Cobham was engaged by UNICEF in 1992 to work with autistic outpatients and street children in Santos (near Sao Paulo), Brazil, in a musical project of several years’ duration. “The street children fell into my realm of operations almost by chance, as it was not part of my original mandate,” he says. “But due to the unavoidable specter and shadow cast by so many little personalities with big hearts and so much time to ponder life without parental direction, it was inevitable that I would find myself working with them-some of the brightest minds harboring raw talent that I have ever witnessed to date. The shame of it all was that many would never have the opportunity to use their gift.”
In ’93 Cobham performed, recorded, and produced at the WOMAD Festival (World of Music, Arts and Dance) with Peter Gabriel, Nigeria’s Okuta Percussion, and Farafina from Burkina Faso. (His association with WOMAD continues to this day: over the last several years he’s conducted sessions in performance techniques at the University of Bath Spa in England, and he is now an Official Patron of WOMAD in Bath.)
Other highlights of the 1990s included touring and recording with Jazz Is Dead, Paradox, Nordic, and the London Jazz Orchestra; and development of the Conundrum book series, whose titles have music-minus-one capability that allow participants to play along on their specific instruments. (Drum set, piano, brass, woodwinds, bass, and guitar books are available through Alfred Music Publications in association with Rhythmatix Music, Ltd.)
By the start of the ’00s Cobham had introduced “The Art of Jazz” series, recording and touring extensively first with the Art of 3 (Kenny Barron, Ron Carter), then the Art of 4 (Carter, Donald Harrison, James Williams) and the Art of 5 (Harrison, Guy Barker, Eric Reed or Julian Joseph, Orlando Le Fleming). He also worked with Culture Mix (featuring steel pan player Junior Gill), recording two albums with them for CMMC (with distribution through In and Out Records), and in 2003 reactivated Spectrum as a band that revisits the music of that genre-reinventing album.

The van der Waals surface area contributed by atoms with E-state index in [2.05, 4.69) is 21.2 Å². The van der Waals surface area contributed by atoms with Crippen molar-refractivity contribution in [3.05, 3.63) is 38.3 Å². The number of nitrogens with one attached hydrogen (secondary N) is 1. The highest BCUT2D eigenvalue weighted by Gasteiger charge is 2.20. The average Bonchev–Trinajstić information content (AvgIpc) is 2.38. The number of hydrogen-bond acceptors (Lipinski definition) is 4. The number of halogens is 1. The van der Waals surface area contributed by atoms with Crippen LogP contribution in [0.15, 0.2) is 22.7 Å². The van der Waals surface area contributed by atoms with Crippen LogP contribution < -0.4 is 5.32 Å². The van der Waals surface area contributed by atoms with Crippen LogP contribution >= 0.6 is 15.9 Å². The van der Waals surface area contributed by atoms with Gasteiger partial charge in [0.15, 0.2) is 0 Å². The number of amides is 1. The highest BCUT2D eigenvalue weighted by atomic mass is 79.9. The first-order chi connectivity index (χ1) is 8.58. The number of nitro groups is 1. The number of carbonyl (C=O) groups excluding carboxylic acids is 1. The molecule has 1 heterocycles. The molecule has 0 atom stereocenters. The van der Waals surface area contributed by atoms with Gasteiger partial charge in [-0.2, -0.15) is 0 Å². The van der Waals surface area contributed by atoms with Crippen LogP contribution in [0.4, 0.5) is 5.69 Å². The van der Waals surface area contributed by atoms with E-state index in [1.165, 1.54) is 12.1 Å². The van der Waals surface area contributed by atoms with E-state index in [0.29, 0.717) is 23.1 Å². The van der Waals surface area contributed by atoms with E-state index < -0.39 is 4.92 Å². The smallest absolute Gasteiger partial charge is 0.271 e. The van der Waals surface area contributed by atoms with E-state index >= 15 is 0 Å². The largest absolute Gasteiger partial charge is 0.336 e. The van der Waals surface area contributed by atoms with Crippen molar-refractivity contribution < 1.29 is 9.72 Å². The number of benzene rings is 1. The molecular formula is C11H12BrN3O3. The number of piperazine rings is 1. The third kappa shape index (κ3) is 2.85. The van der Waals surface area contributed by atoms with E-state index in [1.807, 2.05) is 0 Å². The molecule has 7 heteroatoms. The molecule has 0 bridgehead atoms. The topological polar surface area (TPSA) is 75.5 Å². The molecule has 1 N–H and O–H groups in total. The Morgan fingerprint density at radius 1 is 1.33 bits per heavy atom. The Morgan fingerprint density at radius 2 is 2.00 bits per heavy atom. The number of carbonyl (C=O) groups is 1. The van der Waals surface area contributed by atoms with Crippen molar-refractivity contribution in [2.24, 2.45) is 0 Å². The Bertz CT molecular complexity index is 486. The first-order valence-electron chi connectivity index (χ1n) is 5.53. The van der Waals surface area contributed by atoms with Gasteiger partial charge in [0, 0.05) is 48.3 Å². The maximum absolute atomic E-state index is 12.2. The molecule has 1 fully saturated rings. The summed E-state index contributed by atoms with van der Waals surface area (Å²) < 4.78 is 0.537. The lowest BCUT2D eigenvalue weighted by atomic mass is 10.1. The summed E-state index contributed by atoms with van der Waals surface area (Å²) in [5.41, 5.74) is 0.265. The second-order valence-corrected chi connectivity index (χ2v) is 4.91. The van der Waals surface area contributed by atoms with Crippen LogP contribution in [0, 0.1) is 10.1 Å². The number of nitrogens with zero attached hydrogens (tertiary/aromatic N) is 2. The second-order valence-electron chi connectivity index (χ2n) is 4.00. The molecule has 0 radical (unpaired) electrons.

Cobham plans to record a second volume of Fruit from the Loom this summer, with Dean Brown, JM Ecay, Tom Coster, Cristophe Cravero, Victor Bailey, Ernie Watts, Mike Mainieri, Junior Gill, Michael Rodriguez, Mike Mondesir, Marco Lobo, Marshall Gilkes, and Philippe Chayeb among those who’ll be on board.
His current collaboration with the Cuban group Asere has been ongoing since their first performance together at the WOMAD Festival in Reading in 2002. A new CD, De Cuba y de PanamÃ¡, is due for summer 2008 release, and a DVD, A Latin Soul, directed by John Hollis, is already out. That package contains live concert footage, two documentaries, and a bonus CD with live and studio tracks. Cobham and Asere will be touring the U.K. this fall.
“It’s very, very interesting for me to hear this music and to play music like Mahavishnu Orchestra or even with Jack Bruce, but my approach is fundamentally the same,” the drummer observes. “It’s got a Latin root, and it kind of sets me off from everybody else.
“Music will tell the world who you are, based on what you present and how you present it. You can’t lie through this medium.
“Therefore I find myself trying again to connect the dots, to learn. Through this relationship with Asere and the music we make together, it’s helping me to connect. I’m reconnecting with my roots in Panama in order to see my future better through this clearer view of my past.”
And as with any artistic endeavor, the personal becomes the universal, and Billy Cobham’s most recent musical journey-back to his beginnings-will be shared and savored by his listeners around the world.